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Episode #2

TRBQ: Why Do We Share?

Friday, March 14th at 10pm on 93.9FM, Saturday, March 15th at 6am on 93.9FM, and Sunday, March 16th at 7am on AM 820

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Friday, March 14, 2014

On this episode of The Really Big Questions, host Dean Olsher explores how humans may have been shaped by evolution to naturally share, donate and cooperate. (Photobac)

Are humans basically selfish, or basically giving? That's the question up for debate in this second episode of the six-part series The Really Big Questions. Host Dean Olsher explores how and why humans gravitate towards doing good deeds. He'll also get answers on why some people believe we have been shaped by evolution to care about each other, to share, and to cooperate.

It's not the popular way of thinking in modern times, but Olsher's guests think we don't give ourselves enough credit. During the special, he will speak with a variety of experts:

  • Elders of the Maasai tribe in Kenya explain their system of sharing
  • Evolutionary biologist Athena Aktipis talks about cooperation among humans and among cancer cells
  • Primatologist Frans de Waal, who studies generosity and altruism in other primates, argues that humans are driven by biology, not culture, to be altruistic

Listen in to hear why sharing is possibly a part of our genetic make-up, and get a sense of the work being done to prove this theory.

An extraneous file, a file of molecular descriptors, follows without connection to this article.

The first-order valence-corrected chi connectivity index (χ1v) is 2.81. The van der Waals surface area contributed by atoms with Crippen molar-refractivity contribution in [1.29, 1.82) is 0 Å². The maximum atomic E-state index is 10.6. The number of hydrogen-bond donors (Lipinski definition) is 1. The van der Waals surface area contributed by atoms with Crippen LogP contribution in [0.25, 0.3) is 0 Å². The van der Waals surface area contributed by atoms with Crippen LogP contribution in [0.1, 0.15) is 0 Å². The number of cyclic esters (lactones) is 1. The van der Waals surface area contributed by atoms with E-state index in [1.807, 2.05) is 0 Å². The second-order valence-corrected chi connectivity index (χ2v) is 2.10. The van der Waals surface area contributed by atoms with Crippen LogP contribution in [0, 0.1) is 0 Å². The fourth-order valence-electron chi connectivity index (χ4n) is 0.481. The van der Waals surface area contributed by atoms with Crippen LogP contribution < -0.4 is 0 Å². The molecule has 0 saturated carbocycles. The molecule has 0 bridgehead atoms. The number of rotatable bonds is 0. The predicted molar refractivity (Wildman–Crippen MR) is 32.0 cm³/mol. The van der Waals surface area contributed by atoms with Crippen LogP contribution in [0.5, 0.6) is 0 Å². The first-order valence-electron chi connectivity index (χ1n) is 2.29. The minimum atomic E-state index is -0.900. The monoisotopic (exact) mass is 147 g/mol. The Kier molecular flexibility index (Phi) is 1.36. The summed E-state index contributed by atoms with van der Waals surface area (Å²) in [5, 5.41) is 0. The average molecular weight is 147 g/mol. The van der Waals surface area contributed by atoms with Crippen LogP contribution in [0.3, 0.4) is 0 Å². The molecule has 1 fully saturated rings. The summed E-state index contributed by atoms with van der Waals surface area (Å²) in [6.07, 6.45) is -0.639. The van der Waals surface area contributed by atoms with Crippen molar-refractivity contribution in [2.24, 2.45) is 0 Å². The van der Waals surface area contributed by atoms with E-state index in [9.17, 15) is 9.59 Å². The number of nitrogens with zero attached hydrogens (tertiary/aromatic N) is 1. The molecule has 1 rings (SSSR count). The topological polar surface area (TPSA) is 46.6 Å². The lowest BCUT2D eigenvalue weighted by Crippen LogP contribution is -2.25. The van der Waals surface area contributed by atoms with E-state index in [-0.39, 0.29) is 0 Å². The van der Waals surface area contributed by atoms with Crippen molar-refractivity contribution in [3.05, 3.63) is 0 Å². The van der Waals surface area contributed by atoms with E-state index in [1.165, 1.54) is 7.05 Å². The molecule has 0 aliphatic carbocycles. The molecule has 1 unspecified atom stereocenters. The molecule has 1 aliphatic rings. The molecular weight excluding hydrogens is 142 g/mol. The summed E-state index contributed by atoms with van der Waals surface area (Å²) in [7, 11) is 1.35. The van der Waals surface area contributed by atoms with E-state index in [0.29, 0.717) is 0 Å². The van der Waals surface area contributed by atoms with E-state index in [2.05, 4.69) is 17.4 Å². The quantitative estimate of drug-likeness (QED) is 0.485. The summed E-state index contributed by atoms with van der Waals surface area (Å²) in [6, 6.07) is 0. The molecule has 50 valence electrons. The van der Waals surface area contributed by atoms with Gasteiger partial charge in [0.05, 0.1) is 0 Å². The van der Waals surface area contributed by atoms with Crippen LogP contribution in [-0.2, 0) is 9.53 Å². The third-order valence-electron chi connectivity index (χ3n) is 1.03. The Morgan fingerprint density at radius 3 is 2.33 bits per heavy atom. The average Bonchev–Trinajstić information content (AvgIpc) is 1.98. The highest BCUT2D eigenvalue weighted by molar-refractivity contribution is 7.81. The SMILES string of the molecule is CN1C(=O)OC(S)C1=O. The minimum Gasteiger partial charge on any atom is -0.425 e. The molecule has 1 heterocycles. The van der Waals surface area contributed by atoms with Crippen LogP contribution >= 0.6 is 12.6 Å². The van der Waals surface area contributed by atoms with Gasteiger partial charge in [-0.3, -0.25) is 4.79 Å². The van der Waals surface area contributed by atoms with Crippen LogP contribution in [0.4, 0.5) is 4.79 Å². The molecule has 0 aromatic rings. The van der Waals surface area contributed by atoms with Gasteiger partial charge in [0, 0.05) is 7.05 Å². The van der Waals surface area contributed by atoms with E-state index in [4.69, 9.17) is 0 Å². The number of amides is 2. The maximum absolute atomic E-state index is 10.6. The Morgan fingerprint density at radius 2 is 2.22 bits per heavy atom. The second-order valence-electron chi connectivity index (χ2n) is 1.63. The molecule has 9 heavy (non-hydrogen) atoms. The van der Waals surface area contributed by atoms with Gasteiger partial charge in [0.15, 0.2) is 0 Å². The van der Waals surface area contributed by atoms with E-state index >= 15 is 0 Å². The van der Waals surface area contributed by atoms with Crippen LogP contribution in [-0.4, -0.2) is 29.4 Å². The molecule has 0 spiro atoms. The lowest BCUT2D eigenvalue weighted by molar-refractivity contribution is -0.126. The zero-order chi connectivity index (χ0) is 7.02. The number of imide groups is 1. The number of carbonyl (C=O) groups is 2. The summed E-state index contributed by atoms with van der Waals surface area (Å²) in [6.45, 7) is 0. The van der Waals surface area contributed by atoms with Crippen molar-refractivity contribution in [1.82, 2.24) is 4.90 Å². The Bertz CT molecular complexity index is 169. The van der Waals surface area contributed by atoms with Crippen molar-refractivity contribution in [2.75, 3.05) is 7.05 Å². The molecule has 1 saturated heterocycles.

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Comments [2]

Sari Broner from Berkeley, CA

I was quite happy when I began listening to this program on sharing, because it is what I believe. But, by the end, I was fuming because there was not one woman's voice as an expert or scientist on your program -- fuming because this is yet another subject that women pioneered and are then left out of. Talk about sharing! Women's studies programs worked so hard to counter the popular narratives put forth by men, especially in science and sociology, that we are autonomous actors. It was women who pointed the way to relationship, to context as equally important. For instance, Carol Stacks' All Our Kin, countered Moynihan's "culture of poverty," theories that resulted in so much less aid to the poor. Her work showed that the network of relations between black women in poverty was what helped them survive. There are many, many women who pioneered the "really important ideas" you're exploring. Nearly always, by the time breakthrough ideas by women make it into the public discourse, they have been mediated by layers of intermediaries, or taken up by male researchers who do not "share" credit with the women whose ideas they benefit from.

Apr. 17 2014 12:23 AM
James Shortall

The Science of Generosity initiative at the University of Notre Dame is supporting and conducting research on the causes, manifestations and consequences of generosity. To learn more you can go to http://generosityresearch.nd.edu/.

Mar. 14 2014 04:34 PM

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